(1) Absolute Convergence
(2) Conditional Convergence
We should touch upon the convergence hypotheses of the Solow-Swan model, given that it has generated much empirical speculation in recent years. There are two versions of this. the absolute convergence and the conditional convergence hypotheses.
(1) Absolute Convergence
The absolute convergence hypothesis, posits the following: consider a group of countries, all of which have have access to the same technology (¦ (ｷ)), the same population growth rate (n) and the same savings propensity (s), and only differ in terms of their initial capital-labor ratio, k. Then, we should expect all countries to converge to the same steady-state capital-labor ratio, output per capita and consumption per capita ( k*, y*, c*) and, of course, the same growth rate (n).
Absolute convergence is depicted in Figure 1, where we can assume that k1 represents the capital-labor ratio of a poor country and k2 the capital-labor ratio of a rich country. As they are otherwise identical, the stability of the Solow-Swan model predicts that both the poor and rich countries will approach the same k*. Notice that this means that the poor country will grow relatively fast (capital and output grow faster than n), while the rich nation will grow quite slowly (capital and output grow slower than n). Stated differently in adjustment terms, as k1 < k2, then ¦ ¢ (k1) > ¦ ¢ (k2), so the marginal product of capital relative to labor is higher in the poor nations than in the rich ones, thus the poor will accumulate more capital and grow at a faster rate than the rich.
Fig. 1 - Absolute Convergence
This may seem a farfetched proposition -- but many Neoclassical argue that it is not entirely ludicrous. Consider, say, the end of World War II, when the capital stocks (but not the labor) of Japan and Germany were destroyed by Allied bombing and other war-related actions. Notice that the other features of the defeated nations, namely their technological possibilities, savings rates, population growth rates, etc. were pretty much still the same as before the war. Or, more pertinently, they were virtually the same as other countries in the industrialized world. So, relative to other industrialized countries with similar parameters, post-war Germany and Japan had exceptionally low capital-labor ratios, k (akin to k1 in Figure 1). In accordance with the absolute convergence hypothesis, the Solow-Swan model would predict that these two nations would subsequently grow faster than other industrialized countries in the immediate post-war period -- as indeed they did.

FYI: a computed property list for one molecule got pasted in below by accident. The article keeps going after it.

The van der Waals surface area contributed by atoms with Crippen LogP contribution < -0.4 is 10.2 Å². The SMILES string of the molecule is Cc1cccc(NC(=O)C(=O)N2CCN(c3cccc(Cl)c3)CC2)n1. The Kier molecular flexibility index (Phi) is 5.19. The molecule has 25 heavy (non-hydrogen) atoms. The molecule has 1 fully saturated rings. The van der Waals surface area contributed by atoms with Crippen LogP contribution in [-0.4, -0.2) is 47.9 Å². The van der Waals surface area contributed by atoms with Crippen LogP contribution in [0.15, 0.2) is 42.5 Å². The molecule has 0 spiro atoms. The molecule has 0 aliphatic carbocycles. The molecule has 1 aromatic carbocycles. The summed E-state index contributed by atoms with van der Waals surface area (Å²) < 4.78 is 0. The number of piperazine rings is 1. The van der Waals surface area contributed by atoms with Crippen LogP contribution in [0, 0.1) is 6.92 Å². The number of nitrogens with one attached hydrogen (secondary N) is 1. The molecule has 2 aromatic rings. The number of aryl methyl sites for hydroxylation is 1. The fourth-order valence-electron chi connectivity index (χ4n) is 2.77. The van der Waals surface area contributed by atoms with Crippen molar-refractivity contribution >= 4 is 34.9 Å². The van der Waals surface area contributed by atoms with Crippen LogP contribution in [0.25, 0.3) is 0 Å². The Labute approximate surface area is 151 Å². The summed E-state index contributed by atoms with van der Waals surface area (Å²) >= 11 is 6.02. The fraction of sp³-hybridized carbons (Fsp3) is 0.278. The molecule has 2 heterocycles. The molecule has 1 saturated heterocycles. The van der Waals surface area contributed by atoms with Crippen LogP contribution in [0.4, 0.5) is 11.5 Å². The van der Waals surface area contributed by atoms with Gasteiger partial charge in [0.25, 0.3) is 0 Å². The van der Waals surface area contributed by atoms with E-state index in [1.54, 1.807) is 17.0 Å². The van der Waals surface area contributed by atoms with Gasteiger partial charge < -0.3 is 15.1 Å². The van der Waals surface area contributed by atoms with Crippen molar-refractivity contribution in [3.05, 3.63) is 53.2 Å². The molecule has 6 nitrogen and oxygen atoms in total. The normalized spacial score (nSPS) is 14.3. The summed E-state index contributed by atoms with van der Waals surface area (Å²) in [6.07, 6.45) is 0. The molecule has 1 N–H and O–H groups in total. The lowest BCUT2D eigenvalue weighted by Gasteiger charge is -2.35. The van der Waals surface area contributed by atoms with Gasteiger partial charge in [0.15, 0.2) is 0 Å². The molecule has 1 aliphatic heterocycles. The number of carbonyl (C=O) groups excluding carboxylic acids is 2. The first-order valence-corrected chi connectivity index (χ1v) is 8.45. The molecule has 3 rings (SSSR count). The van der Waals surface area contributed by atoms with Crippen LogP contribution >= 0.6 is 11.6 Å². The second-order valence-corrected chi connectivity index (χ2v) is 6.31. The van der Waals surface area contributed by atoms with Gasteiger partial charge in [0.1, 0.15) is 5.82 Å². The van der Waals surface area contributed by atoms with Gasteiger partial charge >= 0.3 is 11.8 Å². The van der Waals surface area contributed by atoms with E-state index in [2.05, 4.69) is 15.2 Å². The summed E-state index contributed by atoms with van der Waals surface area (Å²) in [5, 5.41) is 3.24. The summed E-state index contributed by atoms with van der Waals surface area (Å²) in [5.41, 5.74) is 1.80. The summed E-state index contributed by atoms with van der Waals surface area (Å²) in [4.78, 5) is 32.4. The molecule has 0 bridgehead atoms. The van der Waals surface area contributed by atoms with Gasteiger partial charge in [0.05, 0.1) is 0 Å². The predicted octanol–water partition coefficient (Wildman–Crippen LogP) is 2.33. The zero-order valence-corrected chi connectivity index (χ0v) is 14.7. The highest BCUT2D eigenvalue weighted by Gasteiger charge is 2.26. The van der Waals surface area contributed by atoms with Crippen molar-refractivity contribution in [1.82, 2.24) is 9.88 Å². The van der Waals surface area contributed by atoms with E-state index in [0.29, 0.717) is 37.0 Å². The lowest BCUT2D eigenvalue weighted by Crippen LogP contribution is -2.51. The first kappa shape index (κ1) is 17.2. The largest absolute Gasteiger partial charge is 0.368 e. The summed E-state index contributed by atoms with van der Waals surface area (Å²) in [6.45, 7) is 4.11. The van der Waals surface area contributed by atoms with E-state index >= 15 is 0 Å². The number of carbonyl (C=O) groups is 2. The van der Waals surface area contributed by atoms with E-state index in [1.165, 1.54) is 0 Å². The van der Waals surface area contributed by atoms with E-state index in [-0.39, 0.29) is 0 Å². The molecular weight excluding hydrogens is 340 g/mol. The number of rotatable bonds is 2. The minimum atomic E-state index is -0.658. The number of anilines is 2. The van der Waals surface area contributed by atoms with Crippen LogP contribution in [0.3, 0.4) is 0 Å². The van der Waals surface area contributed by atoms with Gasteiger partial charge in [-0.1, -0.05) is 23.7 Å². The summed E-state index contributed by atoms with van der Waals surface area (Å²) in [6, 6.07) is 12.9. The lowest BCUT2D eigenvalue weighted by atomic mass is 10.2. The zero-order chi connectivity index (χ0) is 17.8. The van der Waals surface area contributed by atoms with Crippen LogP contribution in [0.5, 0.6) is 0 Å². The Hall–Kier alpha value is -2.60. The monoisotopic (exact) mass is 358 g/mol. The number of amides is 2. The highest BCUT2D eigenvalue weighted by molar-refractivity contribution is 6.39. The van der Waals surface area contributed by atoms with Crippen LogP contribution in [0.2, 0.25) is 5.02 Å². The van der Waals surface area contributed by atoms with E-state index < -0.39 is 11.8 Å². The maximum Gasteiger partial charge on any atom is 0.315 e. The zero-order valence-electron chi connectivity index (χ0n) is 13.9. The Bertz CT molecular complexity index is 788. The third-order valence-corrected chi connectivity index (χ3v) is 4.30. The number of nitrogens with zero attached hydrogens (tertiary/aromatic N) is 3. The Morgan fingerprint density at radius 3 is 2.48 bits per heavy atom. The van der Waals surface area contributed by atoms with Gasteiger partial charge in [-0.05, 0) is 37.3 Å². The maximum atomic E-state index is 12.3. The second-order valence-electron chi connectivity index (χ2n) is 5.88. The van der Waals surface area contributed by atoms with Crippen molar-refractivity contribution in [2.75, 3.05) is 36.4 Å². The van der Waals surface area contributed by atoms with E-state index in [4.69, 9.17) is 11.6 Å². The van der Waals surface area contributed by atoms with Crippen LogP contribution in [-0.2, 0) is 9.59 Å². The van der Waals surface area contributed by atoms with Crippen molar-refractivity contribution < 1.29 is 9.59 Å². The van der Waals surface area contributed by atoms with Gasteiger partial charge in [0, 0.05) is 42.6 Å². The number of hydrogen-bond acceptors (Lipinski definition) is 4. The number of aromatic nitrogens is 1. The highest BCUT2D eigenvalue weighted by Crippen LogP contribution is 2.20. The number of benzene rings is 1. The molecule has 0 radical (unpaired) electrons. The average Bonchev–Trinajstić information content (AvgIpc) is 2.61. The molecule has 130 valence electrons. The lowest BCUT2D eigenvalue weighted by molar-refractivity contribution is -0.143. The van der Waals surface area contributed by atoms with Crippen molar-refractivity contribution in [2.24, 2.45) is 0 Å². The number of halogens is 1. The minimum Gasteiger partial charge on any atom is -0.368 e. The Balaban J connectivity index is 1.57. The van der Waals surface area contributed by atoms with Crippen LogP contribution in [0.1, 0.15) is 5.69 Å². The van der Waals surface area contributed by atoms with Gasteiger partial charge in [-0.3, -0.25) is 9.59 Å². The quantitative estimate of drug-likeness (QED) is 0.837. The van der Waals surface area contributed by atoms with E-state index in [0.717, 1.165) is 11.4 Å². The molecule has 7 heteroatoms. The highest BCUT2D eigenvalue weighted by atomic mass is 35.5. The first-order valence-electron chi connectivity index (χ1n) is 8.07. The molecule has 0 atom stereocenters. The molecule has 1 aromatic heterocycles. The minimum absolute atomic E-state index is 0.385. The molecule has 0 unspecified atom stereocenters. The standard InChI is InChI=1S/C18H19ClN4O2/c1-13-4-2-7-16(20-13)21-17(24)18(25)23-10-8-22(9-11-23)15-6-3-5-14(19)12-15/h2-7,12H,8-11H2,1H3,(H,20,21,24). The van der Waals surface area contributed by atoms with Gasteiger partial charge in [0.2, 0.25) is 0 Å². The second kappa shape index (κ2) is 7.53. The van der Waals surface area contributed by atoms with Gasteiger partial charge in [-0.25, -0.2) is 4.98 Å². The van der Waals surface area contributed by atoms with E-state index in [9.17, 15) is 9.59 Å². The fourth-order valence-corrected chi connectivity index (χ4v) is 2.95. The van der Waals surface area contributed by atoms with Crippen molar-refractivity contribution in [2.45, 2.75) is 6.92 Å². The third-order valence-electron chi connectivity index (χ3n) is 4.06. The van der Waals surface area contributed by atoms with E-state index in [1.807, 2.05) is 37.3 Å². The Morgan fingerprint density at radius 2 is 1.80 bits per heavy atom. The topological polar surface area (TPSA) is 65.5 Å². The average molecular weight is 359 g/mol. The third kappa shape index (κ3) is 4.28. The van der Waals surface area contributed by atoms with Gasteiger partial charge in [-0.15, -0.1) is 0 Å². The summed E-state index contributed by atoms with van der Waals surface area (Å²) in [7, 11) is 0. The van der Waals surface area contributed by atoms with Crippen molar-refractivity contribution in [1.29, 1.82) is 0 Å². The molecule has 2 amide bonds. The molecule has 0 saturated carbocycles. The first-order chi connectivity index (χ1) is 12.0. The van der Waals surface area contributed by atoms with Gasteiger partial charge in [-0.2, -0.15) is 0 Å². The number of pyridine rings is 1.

Of course, for the world as a whole, the absolute convergence hypothesis is bound not to hold as nations are not as similar to one another as in the aforementioned example. It is difficult to presume that, say, Mozambique and Denmark ought to "converge" to the same ratios and growth rates. Their savings propensities, technological possibilities and population growth rates are just so very different.
(B) Conditional Convergence
The conditional convergence hypothesis states that if countries possess the same technological possibilities and population growth rates but differ in savings propensities and initial capital-labor ratio, then there should still be convergence to the same growth rate, but just not necessarily at the same capital-labor ratio. This is due to the paradox of savings outlined above. In short, the conditional convergence hypothesis asserts that countries can differ in the their steady-state ratios (e.g. k1* vs. k2* in Figure 2 below) and thus differ in consumption per capita, but as long as they have the same population growth rate, n, then all their level variables -- capital, output, consumption, etc. -- will eventually grow at that same rate.
Fig. 2 - Conditional Convergence
Of course, even the conditional convergence hypothesis should not necessarily hold when comparing the industrialized world with the underdeveloped world because the population growth rates between countries in these two groups are different (Denmark vs. Mozambique again). But the conditional convergence hypothesis ought to help explain why countries with similar population growth rates (e.g. India and Nigeria) can converge to the same growth rates, albeit with different steady-state capital-labor ratios, and thus different income/consumption per capita.